Immigration is not a simple “right versus left issue,” when it comes to political calculations. On both sides of the Canadian political parliamentary aisle, there are some people who favour a stronger flow of immigration and there are others who favour the opposite approach. For example, some on the left side of the aisle support a freer flow of immigrants as a more politically correct measure, while some employers favour such a flow because they need to meet labour shortages.
General principles worth pursuing in immigration reform
With so many complexities to take into account, it is useful for policy-makers and stakeholders to identify some general principles to follow when enacting immigration reform. Testifying before the Canadian Parliament’s Standing Committee on Citizenship and Immigration last October, Herbert Grubel, Fraser Institute Senior Fellow and co-author of the study, Fiscal Transfers to Immigrants in Canada: Responding to Critics and a Revised Estimate, suggested the “moral and political criteria we should adopt” when pursuing reforms. “First, let us set policies so that immigrants benefit Canada, not so that Canada benefits immigrants; second, let us use our country’s desire to help foreigners only after we have provided adequately for the many of our compatriots who need health care, caregivers, housing, special education and so on. If we want to contribute to the welfare of foreigners, let us continue to admit genuine refugees and send foreign aid to the needy abroad.”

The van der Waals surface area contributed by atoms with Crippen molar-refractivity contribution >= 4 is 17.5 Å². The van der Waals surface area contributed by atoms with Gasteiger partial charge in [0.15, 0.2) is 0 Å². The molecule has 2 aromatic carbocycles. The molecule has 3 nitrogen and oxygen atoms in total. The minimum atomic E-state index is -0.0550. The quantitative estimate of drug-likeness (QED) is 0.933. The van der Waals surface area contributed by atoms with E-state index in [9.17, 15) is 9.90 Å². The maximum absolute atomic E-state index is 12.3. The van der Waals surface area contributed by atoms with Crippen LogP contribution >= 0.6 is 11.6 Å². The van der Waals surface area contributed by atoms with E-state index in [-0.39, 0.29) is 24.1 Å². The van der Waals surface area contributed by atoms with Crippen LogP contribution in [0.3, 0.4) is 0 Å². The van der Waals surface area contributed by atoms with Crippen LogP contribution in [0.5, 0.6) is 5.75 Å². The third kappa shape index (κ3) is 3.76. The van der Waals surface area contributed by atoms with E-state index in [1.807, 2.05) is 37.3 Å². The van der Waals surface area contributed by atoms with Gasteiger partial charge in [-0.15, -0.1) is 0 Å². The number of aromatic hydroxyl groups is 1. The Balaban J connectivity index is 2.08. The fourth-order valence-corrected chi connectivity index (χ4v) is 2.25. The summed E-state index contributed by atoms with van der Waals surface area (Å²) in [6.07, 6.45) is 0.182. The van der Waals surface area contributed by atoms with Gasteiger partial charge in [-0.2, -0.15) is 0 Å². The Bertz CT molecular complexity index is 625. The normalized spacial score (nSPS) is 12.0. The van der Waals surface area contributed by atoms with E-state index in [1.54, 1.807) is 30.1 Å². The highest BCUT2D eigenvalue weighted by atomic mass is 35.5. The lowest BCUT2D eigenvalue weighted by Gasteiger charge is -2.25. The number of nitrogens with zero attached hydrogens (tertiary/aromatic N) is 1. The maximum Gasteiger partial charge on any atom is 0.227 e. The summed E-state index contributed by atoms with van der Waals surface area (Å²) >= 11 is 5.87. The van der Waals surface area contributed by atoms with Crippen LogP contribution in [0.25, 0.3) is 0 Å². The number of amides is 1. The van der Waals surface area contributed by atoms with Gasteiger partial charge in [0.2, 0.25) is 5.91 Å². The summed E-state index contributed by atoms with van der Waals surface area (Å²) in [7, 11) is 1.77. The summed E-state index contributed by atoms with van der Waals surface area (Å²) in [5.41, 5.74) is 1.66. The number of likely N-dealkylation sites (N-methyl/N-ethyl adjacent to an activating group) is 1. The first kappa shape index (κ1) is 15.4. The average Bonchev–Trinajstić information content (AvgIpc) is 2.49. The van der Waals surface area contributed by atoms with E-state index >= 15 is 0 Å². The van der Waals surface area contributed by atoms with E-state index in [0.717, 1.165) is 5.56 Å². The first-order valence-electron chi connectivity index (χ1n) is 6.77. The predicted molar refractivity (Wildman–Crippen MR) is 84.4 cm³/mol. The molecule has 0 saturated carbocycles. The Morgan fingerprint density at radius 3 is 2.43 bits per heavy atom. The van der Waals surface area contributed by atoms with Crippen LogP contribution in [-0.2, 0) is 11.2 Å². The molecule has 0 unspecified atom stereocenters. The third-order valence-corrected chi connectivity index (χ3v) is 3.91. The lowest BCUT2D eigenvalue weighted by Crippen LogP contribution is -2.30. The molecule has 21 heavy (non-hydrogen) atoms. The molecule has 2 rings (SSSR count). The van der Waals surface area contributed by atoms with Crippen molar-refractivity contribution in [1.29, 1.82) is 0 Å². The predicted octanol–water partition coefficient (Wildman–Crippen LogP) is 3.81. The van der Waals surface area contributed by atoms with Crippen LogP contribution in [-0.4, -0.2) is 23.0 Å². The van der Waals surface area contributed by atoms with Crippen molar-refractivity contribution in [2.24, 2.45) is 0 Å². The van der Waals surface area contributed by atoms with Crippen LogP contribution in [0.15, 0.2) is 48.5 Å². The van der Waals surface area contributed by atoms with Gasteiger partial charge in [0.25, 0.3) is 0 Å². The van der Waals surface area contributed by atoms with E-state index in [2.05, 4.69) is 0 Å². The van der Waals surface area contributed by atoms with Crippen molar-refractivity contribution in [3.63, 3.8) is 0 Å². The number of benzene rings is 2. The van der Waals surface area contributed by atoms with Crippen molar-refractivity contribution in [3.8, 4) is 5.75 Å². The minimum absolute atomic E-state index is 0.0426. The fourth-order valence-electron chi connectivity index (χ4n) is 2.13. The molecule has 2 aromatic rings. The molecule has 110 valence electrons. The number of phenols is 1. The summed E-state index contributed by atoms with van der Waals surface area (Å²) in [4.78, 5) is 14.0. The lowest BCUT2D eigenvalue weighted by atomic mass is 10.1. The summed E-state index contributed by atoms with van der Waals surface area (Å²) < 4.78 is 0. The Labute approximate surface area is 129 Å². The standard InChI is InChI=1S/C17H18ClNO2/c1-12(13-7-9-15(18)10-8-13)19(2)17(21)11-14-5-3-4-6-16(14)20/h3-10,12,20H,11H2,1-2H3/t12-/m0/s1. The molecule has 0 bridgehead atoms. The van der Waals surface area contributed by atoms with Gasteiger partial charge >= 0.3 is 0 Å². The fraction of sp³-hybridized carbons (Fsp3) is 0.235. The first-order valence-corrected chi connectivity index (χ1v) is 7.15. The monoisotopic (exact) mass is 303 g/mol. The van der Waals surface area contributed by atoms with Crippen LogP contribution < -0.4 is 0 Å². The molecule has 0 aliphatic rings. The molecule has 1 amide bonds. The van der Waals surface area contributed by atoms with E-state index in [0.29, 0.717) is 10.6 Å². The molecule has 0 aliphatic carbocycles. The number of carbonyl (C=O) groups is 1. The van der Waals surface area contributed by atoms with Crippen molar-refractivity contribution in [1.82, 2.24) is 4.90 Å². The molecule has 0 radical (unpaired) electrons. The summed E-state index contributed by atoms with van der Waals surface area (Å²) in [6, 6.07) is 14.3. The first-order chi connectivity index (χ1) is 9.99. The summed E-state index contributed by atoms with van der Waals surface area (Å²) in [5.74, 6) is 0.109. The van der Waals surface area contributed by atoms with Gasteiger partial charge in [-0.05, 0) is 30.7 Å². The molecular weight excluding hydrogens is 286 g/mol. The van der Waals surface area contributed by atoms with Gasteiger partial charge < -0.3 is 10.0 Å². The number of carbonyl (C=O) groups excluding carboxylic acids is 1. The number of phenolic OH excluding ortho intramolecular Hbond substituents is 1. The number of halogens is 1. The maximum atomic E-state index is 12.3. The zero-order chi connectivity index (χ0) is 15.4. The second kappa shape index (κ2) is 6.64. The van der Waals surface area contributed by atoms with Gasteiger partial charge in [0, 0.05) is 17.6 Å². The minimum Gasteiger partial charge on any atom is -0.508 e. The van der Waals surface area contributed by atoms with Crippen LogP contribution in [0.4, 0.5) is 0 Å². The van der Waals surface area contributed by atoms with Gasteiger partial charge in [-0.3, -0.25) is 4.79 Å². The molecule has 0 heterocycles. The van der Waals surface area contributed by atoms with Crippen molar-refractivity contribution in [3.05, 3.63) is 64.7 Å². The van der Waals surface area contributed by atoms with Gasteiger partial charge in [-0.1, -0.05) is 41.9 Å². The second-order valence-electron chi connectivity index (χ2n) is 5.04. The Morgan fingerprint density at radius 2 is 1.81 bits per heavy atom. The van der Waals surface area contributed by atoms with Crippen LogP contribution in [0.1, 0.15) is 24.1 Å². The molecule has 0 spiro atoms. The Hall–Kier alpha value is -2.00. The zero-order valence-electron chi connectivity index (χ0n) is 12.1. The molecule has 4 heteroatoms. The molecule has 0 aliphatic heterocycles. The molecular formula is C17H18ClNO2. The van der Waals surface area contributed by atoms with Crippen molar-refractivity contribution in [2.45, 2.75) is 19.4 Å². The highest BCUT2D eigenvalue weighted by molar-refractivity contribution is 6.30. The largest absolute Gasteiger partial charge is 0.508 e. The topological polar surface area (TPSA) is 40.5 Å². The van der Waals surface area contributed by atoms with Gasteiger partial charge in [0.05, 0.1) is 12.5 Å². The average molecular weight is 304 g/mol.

Beyond that, Mr. Grubel added, “We should adopt policies that bring into Canada only immigrants who pay taxes high enough or have access to funds that match the costs they impose on our social programs.” As for the current backlog of applicants, he added, “Let me present my radical proposal: Simply pass a law that repeals the existing legislation, promising that anyone who pays a fee is guaranteed consideration for an immigrant visa. Dissolve the existing backlog by sending each applicant a letter saying, in diplomatic language of course, that ‘Parliament has decided that Canada is no longer obligated to consider your application; attached to this letter is a refund of the fee you have paid, including interest.’” In conclusion, Mr. Grubel said, “Let market signals – not politicians, technocrats and vested interests – determine who should be admitted and how many immigrants should enter Canada annually. Relying on market signals in the operation of the economy has served Canadians and the rest of the world well; it should do so for the selection of immigrants.”
Matching the right workers with the right jobs will never become an easy task. Finding the right foreign workers will involve establishing a well-calibrated balance between encouraging immigrants who are skilled professionals and those who are workers adept at using shovels to fill jobs that are in great demand and pay relatively well – even if they don’t require higher education. In any case, hard policy choices must be made soon if Canada is going to come even close to building the workforce it needs to be globally competitive in the years ahead. As Warren Everson, The Canadian Chamber of Commerce’s Senior Vice-President for Policy, noted, the association’s corporate members “want and expect a sense of urgency and impatience about policy. Choices have to be made, and as a nation we can’t dawdle. There is an appetite for decisive action at all levels of government.”